Carmel Valley residents weigh in on proposed changes to Pacific Highlands Ranch Village Center

By Karen Billing

“We want a full grocery store” was a common refrain at a recent community meeting about the proposed changes to the Pacific Highlands Ranch Village Center. New owner Coast Income Properties’ plans for a specialty/boutique market and a drug store instead of a full grocery store have some neighbors dissatisfied with the planned mixed-use center on Del Mar Heights and Carmel Valley roads, next to Canyon Crest Academy.

Some neighbors said they didn’t mind the missing grocery store and were complimentary of the new proposal’s “Rancho Santa Fe”-style feel and expressed excitement about proposed tenants, the Village’s Main Street and gathering places.

The meeting was well-attended by Coast Income Properties representatives, as well as about 50 neighbors from Airoso, the community on Village Center Loop Road, as well as some residents from Arabella across from the proposed Village Center off Carmel Valley Road.

The PHR Village Center plans were approved by the city in 2010, with 219 residential units and 195,000 square feet of retail, including a movie theater. Coast Income would like to eliminate the movie theater, scale down to 145,000 square feet of retail, and add 110 to 115 more residential units for a total of about 330 residential units, including 86 affordable housing units.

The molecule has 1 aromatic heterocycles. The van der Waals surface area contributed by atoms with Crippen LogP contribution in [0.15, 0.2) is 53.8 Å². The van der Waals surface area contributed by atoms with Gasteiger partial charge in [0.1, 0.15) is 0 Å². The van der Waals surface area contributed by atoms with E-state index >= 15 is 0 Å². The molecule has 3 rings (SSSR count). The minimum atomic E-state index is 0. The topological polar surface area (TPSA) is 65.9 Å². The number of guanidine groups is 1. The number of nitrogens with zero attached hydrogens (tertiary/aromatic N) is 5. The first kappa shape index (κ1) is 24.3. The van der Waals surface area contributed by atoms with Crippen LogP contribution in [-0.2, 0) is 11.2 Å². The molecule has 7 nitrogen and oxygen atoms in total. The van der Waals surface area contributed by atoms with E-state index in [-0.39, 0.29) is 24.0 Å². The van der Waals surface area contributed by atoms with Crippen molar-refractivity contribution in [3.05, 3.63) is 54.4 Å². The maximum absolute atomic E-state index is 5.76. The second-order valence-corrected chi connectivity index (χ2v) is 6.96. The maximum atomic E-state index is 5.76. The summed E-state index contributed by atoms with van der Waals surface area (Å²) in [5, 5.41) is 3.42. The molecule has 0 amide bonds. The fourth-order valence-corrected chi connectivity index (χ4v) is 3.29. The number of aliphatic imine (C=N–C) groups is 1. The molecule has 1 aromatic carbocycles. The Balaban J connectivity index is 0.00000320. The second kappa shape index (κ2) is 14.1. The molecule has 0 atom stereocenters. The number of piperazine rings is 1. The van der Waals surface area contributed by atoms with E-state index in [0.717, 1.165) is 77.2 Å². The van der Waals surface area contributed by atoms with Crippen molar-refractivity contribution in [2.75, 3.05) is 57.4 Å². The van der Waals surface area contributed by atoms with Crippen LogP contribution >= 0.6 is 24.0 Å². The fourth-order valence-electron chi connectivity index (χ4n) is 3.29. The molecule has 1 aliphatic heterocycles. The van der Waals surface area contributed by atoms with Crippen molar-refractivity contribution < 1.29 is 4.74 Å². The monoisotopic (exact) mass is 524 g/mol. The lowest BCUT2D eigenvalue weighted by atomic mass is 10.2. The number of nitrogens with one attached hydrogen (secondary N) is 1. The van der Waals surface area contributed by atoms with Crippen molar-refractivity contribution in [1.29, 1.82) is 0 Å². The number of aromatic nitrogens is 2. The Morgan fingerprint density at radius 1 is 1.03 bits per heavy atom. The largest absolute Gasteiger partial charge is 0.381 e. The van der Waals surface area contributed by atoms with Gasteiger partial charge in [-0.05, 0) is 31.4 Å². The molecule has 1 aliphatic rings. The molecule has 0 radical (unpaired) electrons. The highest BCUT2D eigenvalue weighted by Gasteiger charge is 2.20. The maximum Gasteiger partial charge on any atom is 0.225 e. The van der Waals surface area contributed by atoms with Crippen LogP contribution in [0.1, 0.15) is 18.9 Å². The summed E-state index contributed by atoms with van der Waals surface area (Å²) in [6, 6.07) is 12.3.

The design and architecture will remain as was originally proposed and buildings will be a mix of one to six stories. The new plans reflect a five-foot height increase over what was approved.

“We’re very excited about it. We love the property and it’s a great, great neighborhood,” said Tom Blake, founder and president of Coast Income Properties.

The altered plans have not been submitted to the city yet for the substantial conformance review process—the developers are first going through the Carmel Valley Community Planning Board, the matter will possibly be on the Dec. 12 regional issues subcommittee agenda.

The height increase is one of the changes that hasn’t been embraced by the neighbors present. They like the “openness” of their community, the skyline with views of the mountains and they said six story heights would really change the character of the area.

“We’re hearing (the feedback) on the six stories,” said Blake. “We probably need to address that.”

The other big issue that neighbors seem to have with the changes to the plan is the loss of a full-sized grocery store.

Blake plans to split the 43,000-square-foot building many neighbors had hoped would be a full size grocery store into two buildings. The two buildings (one about 10-15,000 square feet, the other about 15-20,000 square feet) would be a boutique or specialty grocery store and the other would likely be a drug store.

Residents wondered what the benefit was of downsizing the grocery store and pointed out if they had a full-scale grocery store, they wouldn’t need the separate drug store.

One local resident in attendance said that his concern is that if the developers continue to “peel back” on the retail and commercial element, with all the new homes in the area, it’s just going to create a situation where residents of PHR are still going to Del Mar Highlands, Piazza Carmel, Del Mar, Camino Del Sur or Solana Beach to access the goods and services they need.

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